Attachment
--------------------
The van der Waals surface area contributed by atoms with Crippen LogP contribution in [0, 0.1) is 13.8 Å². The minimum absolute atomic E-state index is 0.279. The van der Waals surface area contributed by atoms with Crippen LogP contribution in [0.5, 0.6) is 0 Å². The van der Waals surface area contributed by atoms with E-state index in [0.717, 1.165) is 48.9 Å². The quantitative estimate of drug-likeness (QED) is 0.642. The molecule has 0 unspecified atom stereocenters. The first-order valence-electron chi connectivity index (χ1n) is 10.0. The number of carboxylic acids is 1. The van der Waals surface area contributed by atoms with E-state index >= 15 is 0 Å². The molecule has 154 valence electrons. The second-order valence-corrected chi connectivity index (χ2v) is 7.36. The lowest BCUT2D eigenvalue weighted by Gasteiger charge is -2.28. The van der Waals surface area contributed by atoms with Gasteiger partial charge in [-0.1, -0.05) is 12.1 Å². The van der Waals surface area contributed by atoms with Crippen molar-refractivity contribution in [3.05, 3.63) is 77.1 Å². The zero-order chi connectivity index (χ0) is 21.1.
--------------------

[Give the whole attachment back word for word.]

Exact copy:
The van der Waals surface area contributed by atoms with Crippen LogP contribution in [0, 0.1) is 13.8 Å². The minimum absolute atomic E-state index is 0.279. The van der Waals surface area contributed by atoms with Crippen LogP contribution in [0.5, 0.6) is 0 Å². The van der Waals surface area contributed by atoms with E-state index in [0.717, 1.165) is 48.9 Å². The quantitative estimate of drug-likeness (QED) is 0.642. The molecule has 0 unspecified atom stereocenters. The first-order valence-electron chi connectivity index (χ1n) is 10.0. The number of carboxylic acids is 1. The van der Waals surface area contributed by atoms with E-state index >= 15 is 0 Å². The molecule has 154 valence electrons. The second-order valence-corrected chi connectivity index (χ2v) is 7.36. The lowest BCUT2D eigenvalue weighted by Gasteiger charge is -2.28. The van der Waals surface area contributed by atoms with Gasteiger partial charge in [-0.1, -0.05) is 12.1 Å². The van der Waals surface area contributed by atoms with Crippen molar-refractivity contribution in [3.05, 3.63) is 77.1 Å². The zero-order chi connectivity index (χ0) is 21.1.